Your Rights at a DUI Checkpoint

According to the Governors Highway Safety Association (GHSA), sobriety checkpoints, also known as “DUI checkpoints” are set up by law enforcement to check drivers to see if they are driving while intoxicated or impaired. Many jurisdictions across the nation use DUI checkpoints as a part of their larger anti-drinking and driving campaign.

Because of the questions over their “legality,” not all states allow for DUI checkpoints. Some states have enacted laws that authorize DUI checkpoints, while other states strictly forbid them. Then, there are states that are silent on the legality of them.

As of this writing, 38 states conduct DUI checkpoints and California is one of them.

What are my rights at a DUI checkpoint?

Every driver has constitutional rights. These rights don't go out the window during a DUI checkpoint. In order to take advantage of your rights, you have to be familiar with them.

The most prominent of your rights in a DUI checkpoint is the right to be free from unreasonable searches and seizures, which is in the Fourth Amendment to the U.S. Constitution.

Sobriety checkpoints are unique in that unlike a typical traffic stop, law enforcement can stop you without reasonable suspicion. While some people dispute the constitutionality of DUI checkpoints altogether, currently they are legal, and seen as a way to reduce the amount of DUI accidents.

Many people are waved through the DUI checkpoint and do not have to stop. If your vehicle is chosen to stop, law enforcement will ask you to roll down your window enough to speak with them. They will be looking for indications of drunkenness, such as bloodshot eyes, slurred speech and the smell of alcohol.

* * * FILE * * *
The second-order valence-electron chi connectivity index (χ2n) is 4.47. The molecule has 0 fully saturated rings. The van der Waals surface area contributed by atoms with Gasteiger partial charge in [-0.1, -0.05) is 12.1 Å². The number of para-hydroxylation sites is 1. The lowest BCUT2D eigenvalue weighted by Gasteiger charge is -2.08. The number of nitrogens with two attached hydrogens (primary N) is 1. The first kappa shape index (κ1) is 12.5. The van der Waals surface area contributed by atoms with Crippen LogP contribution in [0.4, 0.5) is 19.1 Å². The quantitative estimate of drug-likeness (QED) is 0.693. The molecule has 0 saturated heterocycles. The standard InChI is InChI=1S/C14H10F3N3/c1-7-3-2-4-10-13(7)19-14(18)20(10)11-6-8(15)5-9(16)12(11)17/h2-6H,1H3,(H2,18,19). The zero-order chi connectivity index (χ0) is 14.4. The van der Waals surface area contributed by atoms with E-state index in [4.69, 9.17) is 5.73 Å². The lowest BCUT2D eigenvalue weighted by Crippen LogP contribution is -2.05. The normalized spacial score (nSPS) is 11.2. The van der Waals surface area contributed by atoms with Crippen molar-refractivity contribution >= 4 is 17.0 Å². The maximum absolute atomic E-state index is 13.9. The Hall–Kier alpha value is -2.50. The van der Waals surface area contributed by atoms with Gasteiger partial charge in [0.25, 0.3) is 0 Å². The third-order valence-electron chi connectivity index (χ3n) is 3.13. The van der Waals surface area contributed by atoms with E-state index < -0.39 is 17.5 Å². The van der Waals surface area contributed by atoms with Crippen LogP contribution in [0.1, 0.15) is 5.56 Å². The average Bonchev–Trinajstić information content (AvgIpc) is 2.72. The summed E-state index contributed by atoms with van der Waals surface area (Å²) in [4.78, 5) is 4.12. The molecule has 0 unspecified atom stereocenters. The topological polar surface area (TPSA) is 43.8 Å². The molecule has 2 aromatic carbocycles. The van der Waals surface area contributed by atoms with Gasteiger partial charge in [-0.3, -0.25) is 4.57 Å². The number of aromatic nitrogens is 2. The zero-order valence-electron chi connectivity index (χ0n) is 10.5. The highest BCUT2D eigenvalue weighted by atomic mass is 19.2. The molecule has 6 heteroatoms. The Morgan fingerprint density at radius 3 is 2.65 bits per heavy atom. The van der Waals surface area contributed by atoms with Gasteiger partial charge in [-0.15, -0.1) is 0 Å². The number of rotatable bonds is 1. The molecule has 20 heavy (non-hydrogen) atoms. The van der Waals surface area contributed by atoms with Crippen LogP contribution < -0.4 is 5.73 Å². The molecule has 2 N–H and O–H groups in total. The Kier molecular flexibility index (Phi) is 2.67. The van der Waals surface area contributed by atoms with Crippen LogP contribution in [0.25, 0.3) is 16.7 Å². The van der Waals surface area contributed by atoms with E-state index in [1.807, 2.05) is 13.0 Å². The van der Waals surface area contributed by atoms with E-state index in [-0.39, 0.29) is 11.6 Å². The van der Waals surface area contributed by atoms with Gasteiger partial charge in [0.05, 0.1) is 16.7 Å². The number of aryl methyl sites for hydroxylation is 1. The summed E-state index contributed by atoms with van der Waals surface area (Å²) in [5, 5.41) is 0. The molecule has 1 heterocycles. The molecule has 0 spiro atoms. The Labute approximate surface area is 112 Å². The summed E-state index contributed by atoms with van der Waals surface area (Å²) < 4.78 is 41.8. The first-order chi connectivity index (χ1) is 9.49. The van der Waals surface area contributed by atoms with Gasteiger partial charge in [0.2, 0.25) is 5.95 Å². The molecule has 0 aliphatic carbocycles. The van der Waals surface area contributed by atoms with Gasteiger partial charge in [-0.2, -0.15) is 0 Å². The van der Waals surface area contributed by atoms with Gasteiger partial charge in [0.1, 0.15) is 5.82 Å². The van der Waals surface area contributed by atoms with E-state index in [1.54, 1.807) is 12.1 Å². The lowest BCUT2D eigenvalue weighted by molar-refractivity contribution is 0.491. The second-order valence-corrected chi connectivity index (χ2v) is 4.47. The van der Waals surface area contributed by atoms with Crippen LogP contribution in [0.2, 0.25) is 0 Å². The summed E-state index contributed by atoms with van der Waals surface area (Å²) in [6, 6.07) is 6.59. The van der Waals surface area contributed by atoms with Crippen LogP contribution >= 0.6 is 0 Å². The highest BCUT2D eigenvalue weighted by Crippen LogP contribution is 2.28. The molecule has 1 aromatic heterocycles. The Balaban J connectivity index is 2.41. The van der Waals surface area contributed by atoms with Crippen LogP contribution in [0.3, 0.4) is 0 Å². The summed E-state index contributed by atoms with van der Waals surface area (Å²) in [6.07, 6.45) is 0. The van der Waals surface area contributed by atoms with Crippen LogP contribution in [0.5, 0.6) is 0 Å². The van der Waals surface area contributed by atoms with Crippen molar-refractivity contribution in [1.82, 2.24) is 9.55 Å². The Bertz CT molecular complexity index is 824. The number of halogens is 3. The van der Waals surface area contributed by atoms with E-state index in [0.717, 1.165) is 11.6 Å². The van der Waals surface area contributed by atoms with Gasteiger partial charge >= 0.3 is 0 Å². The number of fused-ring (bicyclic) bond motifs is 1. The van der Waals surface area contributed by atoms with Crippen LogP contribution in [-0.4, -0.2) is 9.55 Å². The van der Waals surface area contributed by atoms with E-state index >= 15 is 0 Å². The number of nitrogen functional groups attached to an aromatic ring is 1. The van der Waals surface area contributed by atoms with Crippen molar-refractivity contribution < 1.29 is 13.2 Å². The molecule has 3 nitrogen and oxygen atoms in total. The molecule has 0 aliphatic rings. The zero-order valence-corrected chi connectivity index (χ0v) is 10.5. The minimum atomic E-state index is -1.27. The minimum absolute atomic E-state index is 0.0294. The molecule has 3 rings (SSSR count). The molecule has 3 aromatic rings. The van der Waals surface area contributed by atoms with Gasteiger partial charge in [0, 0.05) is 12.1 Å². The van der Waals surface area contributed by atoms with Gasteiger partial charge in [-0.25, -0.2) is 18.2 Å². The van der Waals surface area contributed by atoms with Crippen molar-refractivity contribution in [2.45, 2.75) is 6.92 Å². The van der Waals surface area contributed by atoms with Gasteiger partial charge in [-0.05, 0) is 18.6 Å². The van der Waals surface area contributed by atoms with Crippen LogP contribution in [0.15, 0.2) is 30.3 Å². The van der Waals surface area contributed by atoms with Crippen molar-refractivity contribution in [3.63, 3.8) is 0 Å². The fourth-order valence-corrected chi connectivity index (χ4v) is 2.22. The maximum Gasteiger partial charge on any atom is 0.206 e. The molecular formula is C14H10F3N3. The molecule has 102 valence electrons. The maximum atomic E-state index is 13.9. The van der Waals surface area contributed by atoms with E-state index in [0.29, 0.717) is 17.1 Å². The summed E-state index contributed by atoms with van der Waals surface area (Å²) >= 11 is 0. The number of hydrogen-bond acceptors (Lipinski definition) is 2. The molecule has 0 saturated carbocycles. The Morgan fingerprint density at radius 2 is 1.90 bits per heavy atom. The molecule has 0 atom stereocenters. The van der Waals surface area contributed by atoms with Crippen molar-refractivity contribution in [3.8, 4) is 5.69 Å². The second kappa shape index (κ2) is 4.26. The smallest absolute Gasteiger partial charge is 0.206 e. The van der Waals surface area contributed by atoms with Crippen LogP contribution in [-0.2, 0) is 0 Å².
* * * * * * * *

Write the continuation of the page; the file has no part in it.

They may ask you a few questions and then send you on your way, or they might detain you.

It is important to know that police cannot lawfully search you or your vehicle unless they have probable cause to do so. For example, a police officer might stop an individual as a part of a DUI checkpoint.

If they notice that the driver's eyes are bloodshot, they might ask them to submit to standardized field sobriety testing. Now, there are many reasons other than intoxication that a driver's eyes might be red, but this could be a reason law enforcement uses to justify a search.

Your Right to be ‘Let Go’

Law enforcement is required to let you go unless you are being detained, so be sure to ask, "Officer, am I being detained?" They should be able to say yes or no, but sometimes they give an ambiguous answer to keep the driver there without formally admitting that they are being arrested or detained – usually because they know they have no real reason to arrest or detain the driver.

Remember, you have the right to remain silent. This is a Fifth Amendment right that you can exercise to avoid saying anything self-incriminating. While you should be respectful to the police officer and comply with their requests, you have the right to respectfully say to the officer, "I'd like to exercise my right to remain silent."

If you were arrested at a DUI checkpoint, contact the Law Offices of Virginia L. Landry, Inc. today for a free case evaluation.

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